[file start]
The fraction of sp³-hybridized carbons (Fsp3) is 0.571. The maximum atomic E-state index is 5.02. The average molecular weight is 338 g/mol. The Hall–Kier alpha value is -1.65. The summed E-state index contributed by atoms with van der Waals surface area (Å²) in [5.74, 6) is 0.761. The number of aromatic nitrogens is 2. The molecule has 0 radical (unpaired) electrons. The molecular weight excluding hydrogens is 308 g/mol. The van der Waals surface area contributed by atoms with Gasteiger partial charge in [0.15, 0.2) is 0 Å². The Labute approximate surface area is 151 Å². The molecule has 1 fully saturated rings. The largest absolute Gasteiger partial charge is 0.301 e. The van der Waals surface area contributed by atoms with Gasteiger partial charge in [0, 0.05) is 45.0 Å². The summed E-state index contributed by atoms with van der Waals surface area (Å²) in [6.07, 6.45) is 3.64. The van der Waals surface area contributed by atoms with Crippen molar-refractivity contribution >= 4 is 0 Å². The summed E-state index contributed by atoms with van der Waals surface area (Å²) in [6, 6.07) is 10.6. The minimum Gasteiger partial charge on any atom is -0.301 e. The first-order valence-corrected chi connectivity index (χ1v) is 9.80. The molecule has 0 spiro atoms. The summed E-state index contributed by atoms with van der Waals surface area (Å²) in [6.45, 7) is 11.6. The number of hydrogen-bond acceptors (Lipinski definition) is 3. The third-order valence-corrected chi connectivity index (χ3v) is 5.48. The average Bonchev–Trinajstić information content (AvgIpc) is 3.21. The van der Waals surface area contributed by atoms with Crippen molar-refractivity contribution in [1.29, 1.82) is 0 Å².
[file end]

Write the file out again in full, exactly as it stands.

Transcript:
The fraction of sp³-hybridized carbons (Fsp3) is 0.571. The maximum atomic E-state index is 5.02. The average molecular weight is 338 g/mol. The Hall–Kier alpha value is -1.65. The summed E-state index contributed by atoms with van der Waals surface area (Å²) in [5.74, 6) is 0.761. The number of aromatic nitrogens is 2. The molecule has 0 radical (unpaired) electrons. The molecular weight excluding hydrogens is 308 g/mol. The van der Waals surface area contributed by atoms with Gasteiger partial charge in [0.15, 0.2) is 0 Å². The Labute approximate surface area is 151 Å². The molecule has 1 fully saturated rings. The largest absolute Gasteiger partial charge is 0.301 e. The van der Waals surface area contributed by atoms with Gasteiger partial charge in [0, 0.05) is 45.0 Å². The summed E-state index contributed by atoms with van der Waals surface area (Å²) in [6.07, 6.45) is 3.64. The van der Waals surface area contributed by atoms with Crippen molar-refractivity contribution >= 4 is 0 Å². The summed E-state index contributed by atoms with van der Waals surface area (Å²) in [6, 6.07) is 10.6. The minimum Gasteiger partial charge on any atom is -0.301 e. The first-order valence-corrected chi connectivity index (χ1v) is 9.80. The molecule has 0 spiro atoms. The summed E-state index contributed by atoms with van der Waals surface area (Å²) in [6.45, 7) is 11.6. The number of hydrogen-bond acceptors (Lipinski definition) is 3. The third-order valence-corrected chi connectivity index (χ3v) is 5.48. The average Bonchev–Trinajstić information content (AvgIpc) is 3.21. The van der Waals surface area contributed by atoms with Crippen molar-refractivity contribution in [1.29, 1.82) is 0 Å².